This is an innovative course which develops creative potential and in-depth knowledge of theories, processes and techniques.
Students will use a variety of materials, manufacturing techniques and processes.
The scope for design is very broad and builds on knowledge in the area of personal ornaments, body signification and decorative metal objects. There are also affinities with industrial design, fashion design, fine art and sculpture and content is often informed by philosophy, conceptualisation and critical theory.
Project-based activities will develop creative, design and making skills and enhance students' professional skills. Concepts and products will also be developed. Students will analyse problems and reflect on the relationships between personal objectives, cultural values, market identities, prototyping techniques and new technologies.
This course is divided into three trimesters to allow students to work towards a Postgraduate Certificate, Postgraduate Diploma or a Master's qualification.
PgCert: Research and Applied Practice.
PgDip: Creative Exploration; Specialist Research Enquiry.
Master's: Master Design Project.
Studies include structured, project based learning activities which develop creative, design and making skills, research and investigative abilities, evaluation and independent learning to an advanced level; it includes individual and group tutorials, tutor-led and student-led seminars, lectures, and workshops as well as report writing and project work.
Miriam is studying for an MA in Jewellery, Silversmithing and Related Products at Birmingham City University’s School of Jewellery, which she is due to complete in 2010.
It was on a visit to Birmingham during a previous trip to the UK that Miriam found herself drawn to the University and its Jewellery School because of its history in the jewellery field. She was studying Jewellery and Metalwork in her home state of Georgia, USA and considering postgraduate study at the time. She found out that the School of Jewellery was based in Birmingham’s Jewellery Quarter and came very well-recommended. After that she says applying to the University “was an easy decision to make!”
She noticed that students and alumni from the School of Jewellery had pieces in many shows and exhibitions in the UK and abroad, and the facilities and equipment available at the School would give her a lot of opportunities for development during her studies.
Miriam has found that having access to so much state-of-the-art equipment and a knowledgeable staff has made her studies very enjoyable as they have allowed her to learn many new techniques and processes. This is just one of many reasons she gives for why the course has exceeded her expectations. She says the course is very cohesive and organised in a very logical manner. She was “really pleased with the self-directed study on the course and enjoyed being able to work alone while still receiving project support from tutors and visiting artists.” Miriam says her tutor is “extremely knowledgeable in our subject area” and has “contributed vastly” to her professional development as a designer and maker.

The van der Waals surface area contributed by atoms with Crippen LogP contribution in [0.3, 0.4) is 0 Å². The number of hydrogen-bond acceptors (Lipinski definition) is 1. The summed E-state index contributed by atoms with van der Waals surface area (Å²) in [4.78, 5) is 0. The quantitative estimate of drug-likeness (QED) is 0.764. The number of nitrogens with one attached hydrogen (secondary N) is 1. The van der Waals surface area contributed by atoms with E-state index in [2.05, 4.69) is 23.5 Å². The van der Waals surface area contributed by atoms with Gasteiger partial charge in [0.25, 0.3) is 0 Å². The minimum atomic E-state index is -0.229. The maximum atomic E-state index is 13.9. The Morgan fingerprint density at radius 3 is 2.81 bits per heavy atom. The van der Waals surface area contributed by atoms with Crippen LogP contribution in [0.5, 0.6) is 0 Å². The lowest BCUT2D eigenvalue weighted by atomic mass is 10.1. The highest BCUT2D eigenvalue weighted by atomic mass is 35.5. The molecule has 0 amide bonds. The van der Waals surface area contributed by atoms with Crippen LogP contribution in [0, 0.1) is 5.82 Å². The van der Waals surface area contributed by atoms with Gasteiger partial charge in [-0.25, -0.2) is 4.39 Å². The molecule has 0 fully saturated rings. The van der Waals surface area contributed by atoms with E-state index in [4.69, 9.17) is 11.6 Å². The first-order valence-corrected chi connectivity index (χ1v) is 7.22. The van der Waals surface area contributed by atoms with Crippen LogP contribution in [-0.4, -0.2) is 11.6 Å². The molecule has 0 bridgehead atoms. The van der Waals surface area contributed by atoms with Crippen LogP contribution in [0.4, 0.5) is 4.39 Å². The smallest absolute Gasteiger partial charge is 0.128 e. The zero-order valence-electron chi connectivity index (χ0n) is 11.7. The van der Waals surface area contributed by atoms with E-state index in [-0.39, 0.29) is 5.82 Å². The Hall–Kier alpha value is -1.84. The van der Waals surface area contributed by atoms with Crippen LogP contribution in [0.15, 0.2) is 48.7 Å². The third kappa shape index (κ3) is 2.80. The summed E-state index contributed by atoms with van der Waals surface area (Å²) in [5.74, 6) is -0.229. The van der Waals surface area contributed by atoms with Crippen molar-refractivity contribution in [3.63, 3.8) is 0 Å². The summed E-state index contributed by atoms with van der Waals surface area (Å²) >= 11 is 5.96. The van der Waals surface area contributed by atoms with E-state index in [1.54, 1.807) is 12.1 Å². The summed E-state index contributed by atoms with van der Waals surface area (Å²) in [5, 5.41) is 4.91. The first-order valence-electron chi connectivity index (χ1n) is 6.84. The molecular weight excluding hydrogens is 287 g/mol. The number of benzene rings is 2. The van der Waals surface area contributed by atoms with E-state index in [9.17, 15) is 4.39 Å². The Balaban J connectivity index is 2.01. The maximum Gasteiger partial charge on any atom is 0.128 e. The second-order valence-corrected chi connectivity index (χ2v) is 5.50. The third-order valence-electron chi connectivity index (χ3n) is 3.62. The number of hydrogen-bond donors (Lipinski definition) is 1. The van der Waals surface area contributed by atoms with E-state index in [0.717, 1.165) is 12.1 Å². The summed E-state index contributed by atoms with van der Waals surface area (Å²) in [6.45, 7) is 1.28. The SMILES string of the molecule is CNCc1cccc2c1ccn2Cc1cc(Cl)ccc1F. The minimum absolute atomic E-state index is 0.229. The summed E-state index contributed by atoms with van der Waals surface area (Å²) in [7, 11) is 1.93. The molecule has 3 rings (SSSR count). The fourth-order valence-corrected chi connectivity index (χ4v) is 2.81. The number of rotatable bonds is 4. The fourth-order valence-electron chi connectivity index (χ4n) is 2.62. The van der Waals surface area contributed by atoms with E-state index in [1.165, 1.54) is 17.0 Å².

Miriam says “I admire the University’s dedication, not only to the education of its current students, but also to the professional development of current and former students. I have not seen this dedication at any other institution. I am really impressed by what I’ve seen here.”
Miriam also likes being a student in Birmingham. She says: “There are plenty of things to do in and around the city.” She enjoys being in such a central location, allowing her to access London, Manchester and Liverpool in less than two hours. She says: “It’s great having easy access to London without having to have the expensive cost of living.”
After graduating, Miriam plans to live and work in Birmingham. She has begun to make arrangements to set up a studio space with other jewellery artists from the MA course.
Applicants require a good degree in Art and Design or recognised equivalent subject (degrees in business related and other theoretical subjects without evidence of advanced creative practice are not recognised as equivalent subjects). Applicants will be requried to submit a study proposal that indicates development potential supported by evidence of high level creative work.
20 December 2016
Recipient: Birmingham City University
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